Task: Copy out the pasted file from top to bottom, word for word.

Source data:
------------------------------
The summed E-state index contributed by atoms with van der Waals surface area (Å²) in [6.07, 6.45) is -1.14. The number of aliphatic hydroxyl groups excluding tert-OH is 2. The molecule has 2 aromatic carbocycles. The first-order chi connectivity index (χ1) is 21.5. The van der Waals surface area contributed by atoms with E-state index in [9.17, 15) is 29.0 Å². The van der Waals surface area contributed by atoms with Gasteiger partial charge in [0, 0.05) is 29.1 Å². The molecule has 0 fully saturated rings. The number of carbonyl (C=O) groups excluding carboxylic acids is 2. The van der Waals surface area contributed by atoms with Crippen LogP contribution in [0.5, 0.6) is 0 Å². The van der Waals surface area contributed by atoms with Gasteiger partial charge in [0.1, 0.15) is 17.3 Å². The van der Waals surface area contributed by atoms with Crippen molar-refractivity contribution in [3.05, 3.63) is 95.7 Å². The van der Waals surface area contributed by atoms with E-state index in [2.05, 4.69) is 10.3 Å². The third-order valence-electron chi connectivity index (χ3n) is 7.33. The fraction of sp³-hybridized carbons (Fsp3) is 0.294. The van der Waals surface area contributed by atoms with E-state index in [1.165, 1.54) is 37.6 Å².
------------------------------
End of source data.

The summed E-state index contributed by atoms with van der Waals surface area (Å²) in [6.07, 6.45) is -1.14. The number of aliphatic hydroxyl groups excluding tert-OH is 2. The molecule has 2 aromatic carbocycles. The first-order chi connectivity index (χ1) is 21.5. The van der Waals surface area contributed by atoms with E-state index in [9.17, 15) is 29.0 Å². The van der Waals surface area contributed by atoms with Gasteiger partial charge in [0, 0.05) is 29.1 Å². The molecule has 0 fully saturated rings. The number of carbonyl (C=O) groups excluding carboxylic acids is 2. The van der Waals surface area contributed by atoms with Crippen LogP contribution in [0.5, 0.6) is 0 Å². The van der Waals surface area contributed by atoms with Gasteiger partial charge in [0.1, 0.15) is 17.3 Å². The van der Waals surface area contributed by atoms with Crippen molar-refractivity contribution in [3.05, 3.63) is 95.7 Å². The van der Waals surface area contributed by atoms with E-state index in [2.05, 4.69) is 10.3 Å². The third-order valence-electron chi connectivity index (χ3n) is 7.33. The fraction of sp³-hybridized carbons (Fsp3) is 0.294. The van der Waals surface area contributed by atoms with E-state index in [1.165, 1.54) is 37.6 Å².